Assessing regional impacts of N deposition on forests through species specific responses
Kevin Horn1, R. Quinn Thomas2, Linda H. Pardo3, Christopher M. Clark4, Gregory B. Lawrence5, Erica A.H. Smithwick6, Sabine Braun7, Mark E. Fenn8, Annika Nordin9, Steven S. Perakis10 and et al.11
Forest growth is widely thought to be nitrogen (N) limited. However, additional N through N deposition or fertilization does not consistently produce increased tree growth and can even contribute to reduced tree growth and loss of species diversity. We recently characterized continuous growth and survival responses of 89 tree species to N deposition for the conterminous United States (US) for which responses were increasing, decreasing, increasing then decreasing, or flat across the range of N deposition exposure. Applied across the US, these species-specific responses indicate that almost every forested region has tree species that are declining in growth or survival as N deposition increases. These species-specific relationships between nitrogen deposition and tree demographic rates can be applied to specific ecosystem management units using current and local forest species compositions, climates, and N deposition rates to estimate the net and species specific effects of N deposition on tree growth and survival. Such a tool can be used to identify specific forests systems that are or could be at risk, and facilitating management decisions in targeting tree species and their linked ecosystem services to ameliorate the effects of N deposition. Additionally, the species-specific response curves enable policy makers to set critical loads objectively for specific forest characteristics.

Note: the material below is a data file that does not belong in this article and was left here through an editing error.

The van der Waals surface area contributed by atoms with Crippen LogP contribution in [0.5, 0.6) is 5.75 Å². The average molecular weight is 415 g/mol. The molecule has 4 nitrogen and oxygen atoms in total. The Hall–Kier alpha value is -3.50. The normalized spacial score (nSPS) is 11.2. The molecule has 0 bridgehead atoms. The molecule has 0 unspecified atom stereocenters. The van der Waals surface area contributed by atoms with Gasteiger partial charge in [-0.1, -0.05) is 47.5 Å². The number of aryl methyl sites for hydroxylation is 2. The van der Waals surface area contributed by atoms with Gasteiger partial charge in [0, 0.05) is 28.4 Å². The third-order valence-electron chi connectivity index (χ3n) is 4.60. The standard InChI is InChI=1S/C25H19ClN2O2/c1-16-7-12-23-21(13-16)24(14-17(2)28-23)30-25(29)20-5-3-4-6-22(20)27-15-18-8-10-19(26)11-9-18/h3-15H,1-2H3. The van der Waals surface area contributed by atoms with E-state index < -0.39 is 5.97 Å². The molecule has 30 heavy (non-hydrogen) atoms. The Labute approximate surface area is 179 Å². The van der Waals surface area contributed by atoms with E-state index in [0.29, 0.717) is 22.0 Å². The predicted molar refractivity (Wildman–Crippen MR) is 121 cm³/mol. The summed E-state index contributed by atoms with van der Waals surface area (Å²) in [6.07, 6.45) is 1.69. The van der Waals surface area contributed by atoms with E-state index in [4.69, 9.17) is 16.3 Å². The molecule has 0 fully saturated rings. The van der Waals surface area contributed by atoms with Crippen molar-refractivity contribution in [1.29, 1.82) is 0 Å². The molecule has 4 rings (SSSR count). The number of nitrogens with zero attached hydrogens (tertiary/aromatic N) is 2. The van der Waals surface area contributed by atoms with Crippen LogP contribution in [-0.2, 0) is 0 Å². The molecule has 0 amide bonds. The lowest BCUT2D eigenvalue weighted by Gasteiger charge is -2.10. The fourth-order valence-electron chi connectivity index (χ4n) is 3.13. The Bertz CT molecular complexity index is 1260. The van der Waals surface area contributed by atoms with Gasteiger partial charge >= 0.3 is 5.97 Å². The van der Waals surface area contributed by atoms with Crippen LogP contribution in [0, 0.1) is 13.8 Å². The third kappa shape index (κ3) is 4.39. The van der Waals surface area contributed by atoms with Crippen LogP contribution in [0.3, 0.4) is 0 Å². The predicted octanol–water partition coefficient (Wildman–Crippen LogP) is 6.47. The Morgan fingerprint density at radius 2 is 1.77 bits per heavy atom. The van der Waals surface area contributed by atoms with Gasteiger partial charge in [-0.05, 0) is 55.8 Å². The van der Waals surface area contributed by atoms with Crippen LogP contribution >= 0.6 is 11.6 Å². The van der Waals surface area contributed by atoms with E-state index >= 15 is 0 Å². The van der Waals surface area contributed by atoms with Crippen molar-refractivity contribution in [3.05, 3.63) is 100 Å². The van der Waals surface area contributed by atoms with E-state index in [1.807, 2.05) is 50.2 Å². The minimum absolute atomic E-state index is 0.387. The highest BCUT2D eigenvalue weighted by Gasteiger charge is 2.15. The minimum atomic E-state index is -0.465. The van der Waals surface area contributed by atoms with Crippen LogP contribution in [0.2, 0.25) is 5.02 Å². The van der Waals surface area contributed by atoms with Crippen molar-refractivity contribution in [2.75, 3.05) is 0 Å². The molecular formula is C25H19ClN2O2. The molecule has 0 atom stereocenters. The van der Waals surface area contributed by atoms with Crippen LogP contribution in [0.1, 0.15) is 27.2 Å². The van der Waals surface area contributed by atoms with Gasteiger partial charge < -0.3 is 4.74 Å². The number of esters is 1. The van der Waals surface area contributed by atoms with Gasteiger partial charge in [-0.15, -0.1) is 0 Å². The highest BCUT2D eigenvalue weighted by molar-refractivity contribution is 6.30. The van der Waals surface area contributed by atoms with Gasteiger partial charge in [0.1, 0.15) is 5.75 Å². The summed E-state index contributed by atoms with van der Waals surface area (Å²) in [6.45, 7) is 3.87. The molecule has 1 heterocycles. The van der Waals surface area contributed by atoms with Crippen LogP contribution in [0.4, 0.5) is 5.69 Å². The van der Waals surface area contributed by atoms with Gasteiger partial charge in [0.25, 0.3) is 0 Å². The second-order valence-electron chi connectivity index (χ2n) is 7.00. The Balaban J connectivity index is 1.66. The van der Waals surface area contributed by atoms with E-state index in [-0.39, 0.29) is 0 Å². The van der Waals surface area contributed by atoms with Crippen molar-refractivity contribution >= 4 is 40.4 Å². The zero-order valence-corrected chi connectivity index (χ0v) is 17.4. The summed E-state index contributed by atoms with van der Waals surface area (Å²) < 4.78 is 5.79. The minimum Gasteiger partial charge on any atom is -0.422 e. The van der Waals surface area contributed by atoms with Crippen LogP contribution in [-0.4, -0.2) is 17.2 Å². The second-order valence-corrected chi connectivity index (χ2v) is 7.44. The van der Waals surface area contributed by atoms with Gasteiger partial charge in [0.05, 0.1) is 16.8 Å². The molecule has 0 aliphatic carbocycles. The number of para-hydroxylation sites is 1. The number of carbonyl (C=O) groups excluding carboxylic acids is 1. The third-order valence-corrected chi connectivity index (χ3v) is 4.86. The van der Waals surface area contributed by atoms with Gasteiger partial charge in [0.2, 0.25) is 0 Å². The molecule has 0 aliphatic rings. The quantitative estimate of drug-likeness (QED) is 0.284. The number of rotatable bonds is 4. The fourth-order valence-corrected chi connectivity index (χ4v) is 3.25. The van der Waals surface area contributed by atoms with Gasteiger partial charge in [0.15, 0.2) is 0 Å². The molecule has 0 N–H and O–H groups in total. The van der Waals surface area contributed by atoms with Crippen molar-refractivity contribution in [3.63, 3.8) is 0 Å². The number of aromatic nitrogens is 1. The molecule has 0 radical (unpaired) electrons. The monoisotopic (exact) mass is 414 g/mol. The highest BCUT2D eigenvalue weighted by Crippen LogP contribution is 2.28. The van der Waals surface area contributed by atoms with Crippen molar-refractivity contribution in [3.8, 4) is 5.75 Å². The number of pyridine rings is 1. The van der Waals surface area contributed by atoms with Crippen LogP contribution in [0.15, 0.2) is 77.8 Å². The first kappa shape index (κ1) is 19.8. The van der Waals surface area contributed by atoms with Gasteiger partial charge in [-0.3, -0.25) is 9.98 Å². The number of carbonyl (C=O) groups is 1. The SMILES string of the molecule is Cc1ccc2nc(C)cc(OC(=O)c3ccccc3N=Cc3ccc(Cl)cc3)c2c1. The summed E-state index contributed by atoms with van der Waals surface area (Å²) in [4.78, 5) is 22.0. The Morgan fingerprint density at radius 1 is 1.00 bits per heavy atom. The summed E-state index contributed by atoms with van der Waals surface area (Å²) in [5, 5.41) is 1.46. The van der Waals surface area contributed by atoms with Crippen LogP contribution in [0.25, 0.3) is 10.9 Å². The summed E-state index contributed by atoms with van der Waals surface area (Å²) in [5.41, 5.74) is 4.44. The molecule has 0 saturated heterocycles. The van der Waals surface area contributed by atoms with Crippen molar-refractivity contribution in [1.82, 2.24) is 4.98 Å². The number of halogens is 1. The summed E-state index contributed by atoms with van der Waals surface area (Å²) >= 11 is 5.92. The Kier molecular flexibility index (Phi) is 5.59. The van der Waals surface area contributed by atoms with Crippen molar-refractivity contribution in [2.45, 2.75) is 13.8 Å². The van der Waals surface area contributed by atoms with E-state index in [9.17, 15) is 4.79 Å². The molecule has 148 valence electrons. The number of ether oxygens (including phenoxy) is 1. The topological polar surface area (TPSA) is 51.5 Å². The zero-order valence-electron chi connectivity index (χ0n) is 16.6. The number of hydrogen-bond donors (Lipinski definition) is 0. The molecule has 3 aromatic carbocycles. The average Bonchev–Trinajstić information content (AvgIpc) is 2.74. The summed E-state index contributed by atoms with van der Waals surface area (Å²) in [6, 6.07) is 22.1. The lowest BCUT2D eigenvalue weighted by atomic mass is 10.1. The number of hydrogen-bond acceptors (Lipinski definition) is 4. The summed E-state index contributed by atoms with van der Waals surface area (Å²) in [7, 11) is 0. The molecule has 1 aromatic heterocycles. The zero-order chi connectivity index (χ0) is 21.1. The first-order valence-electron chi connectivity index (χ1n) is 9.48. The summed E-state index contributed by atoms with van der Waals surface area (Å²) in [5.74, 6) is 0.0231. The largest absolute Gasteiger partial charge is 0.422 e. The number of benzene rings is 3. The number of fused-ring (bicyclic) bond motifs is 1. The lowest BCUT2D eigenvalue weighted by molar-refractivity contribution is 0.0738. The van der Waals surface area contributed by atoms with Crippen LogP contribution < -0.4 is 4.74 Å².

1Virginia Tech - Department of Forest Resources and Environmental Conservation, firstname.lastname@example.org 2Forest Resources and Environmental Conservation, Virginia Tech, Cheatham Hall, Blacksburg, VA 24061, email@example.com 3USDA Forest Service, Northern Research Station, Burlington, VT 05405, firstname.lastname@example.org 4US EPA, National Center for Environmental Assessment, Washington, DC 20460, email@example.com 5U.S. Geological Survey, Troy, NY 12180, firstname.lastname@example.org 6Department of Geography, Pennsylvania State University, University Park, PA 16802, email@example.com 7Institute for Applied Plant Biology, Schoenenbuch, Switzerland, firstname.lastname@example.org 8USDA Forest Service, Pacific Southwest Research Station, Riverside, CA 92507, email@example.com 9Umea Plant Science Center, Umea, Swedish University of Agricultural Sciences, Sweden, firstname.lastname@example.org 10Forest and Rangeland Ecosystem Science Center, US Geological Survey, Corvallis, OR 97331, email@example.com 11Forest and Rangeland Ecosystem Science Center, US Geological Survey, Corvallis, OR 97331, firstname.lastname@example.org